Age > 65 years
Smoking (PAF=5.5%): relative risk 1.6 (95% CI 1.15-2.20)
Depression (PAF=4.0%): relative risk 1.9 (95% CI 1.55-2.33)
Physical inactivity (PAF=2.6%): relative risk 1.4 (95% CI 1.16-1.67)
Social isolation (PAF=5.9%): relative risk 1.6 (95% CI 1.32-1.85)
Diabetes (PAF=1.2%): relative risk 1.5 (95% CI 1.33-1.79)
Risk Factor Prevention
An unexpected decline in dementia has been reported in the US, UK, Canada, Sweden and Netherlands but increased in China and Japan while stable in Nigeria
US reported decreased age-specific prevalence was associated with an increase in education
While certain lifestyle factors may be improving, concern remains around increasing mid-life rates of obesity
Age remains an unmodifiable factor, with 80% of dementias occurring in individuals ≥ 75 years
Concept of ‘resilience’ and ‘cognitive reserve’: more brain reserve can tolerate more neuropathology
Reserve related to brain anatomical substrate or adaptability of cognition
In theory, less reserve leads to earlier onset dementia
May explain benefit of education/learning, exercise, blood pressure control
Hearing loss: No studies available as to whether hearing aids may delay dementia
Physical Activity: Observational studies demonstrate that exercise has a protective effect against cognitive decline, dementia and Alzheimer’s disease
RCTs are conflicting regarding effects and type of physical activity
Multiple benefits in older people including improved balance, mood, reduced mortality and improved function
Validated large scale dementia prevention programs are not yet available
Research into multimodal strategies is ongoing
Interventions to Prevent Dementia
RCTs suggest that this diet may help with decline in cognition but not dementia (although benefit may be underestimated due to issues related to the study)
There is data to support engaging in cognitively stimulating activities to improve cognition and reduce dementia
Commercial brain training tools have been promoted but not validated
Data suggests social engagement will delay onset of dementia but no evidence for prevention
Living alone, never married, divorced, or widowed have an increased risk of all-cause dementia
Dementia risk elevated for those with little social activity but data insufficient to confirm causation
Trials do not support the following interventions to prevent dementia:
Estrogen hormone therapy
Ginkgo biloba extract
The Lancet Commission concludes that interventions for modifiable risk factors have the potential to delay or prevent a third of dementia cases
The authors suggest that while caution in interpreting PAF is advisable,
There is good evidence that treatment of hypertension reduces dementia incidence and preliminary evidence that modification of several risk factors has a beneficial effect on cognition. The interventions most likely to be beneficial (increasing education in early life, increasing physical activity and social engagement, reducing smoking, treating hypertension, diabetes, and hearing impairment) are safe and confer other health benefits.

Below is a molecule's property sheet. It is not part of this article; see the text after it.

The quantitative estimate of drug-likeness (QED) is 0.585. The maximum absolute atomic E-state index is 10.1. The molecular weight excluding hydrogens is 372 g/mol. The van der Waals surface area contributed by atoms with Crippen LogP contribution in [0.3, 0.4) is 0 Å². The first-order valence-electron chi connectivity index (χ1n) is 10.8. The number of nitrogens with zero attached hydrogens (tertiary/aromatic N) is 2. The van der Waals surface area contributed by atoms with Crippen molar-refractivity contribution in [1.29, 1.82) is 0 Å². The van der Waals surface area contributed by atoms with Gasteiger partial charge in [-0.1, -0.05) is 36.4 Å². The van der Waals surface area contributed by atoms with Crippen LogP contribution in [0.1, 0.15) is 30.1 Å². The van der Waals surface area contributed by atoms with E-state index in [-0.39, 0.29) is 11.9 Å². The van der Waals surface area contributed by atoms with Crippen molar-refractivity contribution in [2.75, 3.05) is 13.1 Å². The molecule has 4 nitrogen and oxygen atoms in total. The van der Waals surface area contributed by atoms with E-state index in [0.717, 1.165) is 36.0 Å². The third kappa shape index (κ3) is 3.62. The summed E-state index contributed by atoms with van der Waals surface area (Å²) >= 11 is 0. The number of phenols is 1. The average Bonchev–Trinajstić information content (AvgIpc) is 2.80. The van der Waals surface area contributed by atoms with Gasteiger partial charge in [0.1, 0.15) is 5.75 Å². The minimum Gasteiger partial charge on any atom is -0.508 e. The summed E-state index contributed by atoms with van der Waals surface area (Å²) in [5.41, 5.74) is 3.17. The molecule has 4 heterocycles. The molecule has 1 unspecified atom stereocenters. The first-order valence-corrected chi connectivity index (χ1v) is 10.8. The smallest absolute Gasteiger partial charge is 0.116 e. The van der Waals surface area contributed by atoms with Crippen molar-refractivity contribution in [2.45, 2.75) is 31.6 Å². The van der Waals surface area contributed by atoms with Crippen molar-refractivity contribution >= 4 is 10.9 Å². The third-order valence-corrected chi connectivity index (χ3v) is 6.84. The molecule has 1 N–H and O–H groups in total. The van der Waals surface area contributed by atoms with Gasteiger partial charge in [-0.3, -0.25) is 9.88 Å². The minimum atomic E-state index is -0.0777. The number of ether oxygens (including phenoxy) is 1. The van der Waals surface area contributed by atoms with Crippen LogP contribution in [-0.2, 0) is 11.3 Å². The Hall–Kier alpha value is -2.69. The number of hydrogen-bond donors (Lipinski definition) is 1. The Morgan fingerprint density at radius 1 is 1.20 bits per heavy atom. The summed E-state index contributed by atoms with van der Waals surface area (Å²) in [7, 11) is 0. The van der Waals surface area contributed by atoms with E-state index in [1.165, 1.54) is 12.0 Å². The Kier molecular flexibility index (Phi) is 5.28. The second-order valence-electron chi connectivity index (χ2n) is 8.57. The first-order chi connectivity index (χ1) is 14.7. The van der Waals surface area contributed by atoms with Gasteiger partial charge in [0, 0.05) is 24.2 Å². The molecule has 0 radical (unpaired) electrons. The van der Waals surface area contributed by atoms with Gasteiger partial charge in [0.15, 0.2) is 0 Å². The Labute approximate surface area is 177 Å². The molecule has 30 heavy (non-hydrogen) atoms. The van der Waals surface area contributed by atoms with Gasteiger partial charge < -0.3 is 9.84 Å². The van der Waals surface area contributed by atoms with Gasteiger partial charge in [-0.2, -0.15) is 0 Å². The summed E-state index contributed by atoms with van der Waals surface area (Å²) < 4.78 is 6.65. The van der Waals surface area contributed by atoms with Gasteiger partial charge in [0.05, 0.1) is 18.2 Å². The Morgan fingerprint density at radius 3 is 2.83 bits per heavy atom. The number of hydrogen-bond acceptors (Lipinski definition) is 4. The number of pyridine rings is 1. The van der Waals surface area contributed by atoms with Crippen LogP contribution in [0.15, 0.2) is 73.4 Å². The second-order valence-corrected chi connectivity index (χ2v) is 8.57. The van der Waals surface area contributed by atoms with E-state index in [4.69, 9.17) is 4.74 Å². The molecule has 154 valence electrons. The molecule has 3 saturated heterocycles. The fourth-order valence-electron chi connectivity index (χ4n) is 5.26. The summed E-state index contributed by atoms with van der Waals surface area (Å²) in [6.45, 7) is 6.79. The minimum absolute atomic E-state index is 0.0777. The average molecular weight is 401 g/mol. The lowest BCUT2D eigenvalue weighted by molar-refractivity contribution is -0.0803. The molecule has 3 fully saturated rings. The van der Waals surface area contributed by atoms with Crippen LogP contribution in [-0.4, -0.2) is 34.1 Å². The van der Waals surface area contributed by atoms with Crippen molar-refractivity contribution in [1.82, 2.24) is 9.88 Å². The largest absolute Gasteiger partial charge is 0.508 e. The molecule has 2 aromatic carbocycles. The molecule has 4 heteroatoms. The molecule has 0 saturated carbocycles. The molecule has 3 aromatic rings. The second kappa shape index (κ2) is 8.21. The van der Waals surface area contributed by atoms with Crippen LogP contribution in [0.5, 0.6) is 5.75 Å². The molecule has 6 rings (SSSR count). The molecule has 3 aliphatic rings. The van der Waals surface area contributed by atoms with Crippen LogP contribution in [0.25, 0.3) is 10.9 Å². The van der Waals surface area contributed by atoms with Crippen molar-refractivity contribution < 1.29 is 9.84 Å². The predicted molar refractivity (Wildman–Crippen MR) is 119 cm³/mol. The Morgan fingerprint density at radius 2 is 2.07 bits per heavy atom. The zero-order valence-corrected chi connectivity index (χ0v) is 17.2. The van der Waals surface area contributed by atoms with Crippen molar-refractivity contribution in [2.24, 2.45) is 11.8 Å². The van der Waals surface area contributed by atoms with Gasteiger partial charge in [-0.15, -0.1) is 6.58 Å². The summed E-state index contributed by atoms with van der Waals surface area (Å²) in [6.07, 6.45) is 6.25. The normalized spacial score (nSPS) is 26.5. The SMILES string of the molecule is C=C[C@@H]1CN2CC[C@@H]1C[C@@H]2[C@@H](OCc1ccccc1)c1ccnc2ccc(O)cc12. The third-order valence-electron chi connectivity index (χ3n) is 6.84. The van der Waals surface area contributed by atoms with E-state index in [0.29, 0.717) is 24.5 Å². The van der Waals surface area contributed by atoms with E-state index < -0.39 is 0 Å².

OBG Project CME requires a modern web browser (Internet Explorer 10+, Mozilla Firefox, Apple Safari, Google Chrome, Microsoft Edge). Certain educational activities may require additional software to view multimedia, presentation, or printable versions of their content. These activities will be marked as such and will provide links to the required software. That software may be: Adobe Flash, Apple QuickTime, Adobe Acrobat, Microsoft PowerPoint, Windows Media Player, or Real Networks Real One Player.
Disclosure of Unlabeled Use
This educational activity may contain discussion of published and/or investigational uses of agents that are not indicated by the FDA. The planners of this activity do not recommend the use of any agent outside of the labeled indications.
The opinions expressed in the educational activity are those of the faculty and do not necessarily represent the views of the planners. Please refer to the official prescribing information for each product for discussion of approved indications, contraindications, and warnings.
Participants have an implied responsibility to use the newly acquired information to enhance patient outcomes and their own professional development. The information
presented in this activity is not meant to serve as a guideline for patient management. Any procedures, medications, or other courses of diagnosis or treatment discussed or suggested in this activity should not be used by clinicians without evaluation of their patient’s conditions and possible contraindications and/or dangers in use, review of any applicable manufacturer’s product information, and comparison with recommendations of other authorities.
Jointly provided by
NOT ENOUGH CME HOURS
It appears you don't have enough CME Hours to take this Post-Test. Feel free to buy additional CME hours or upgrade your current CME subscription plan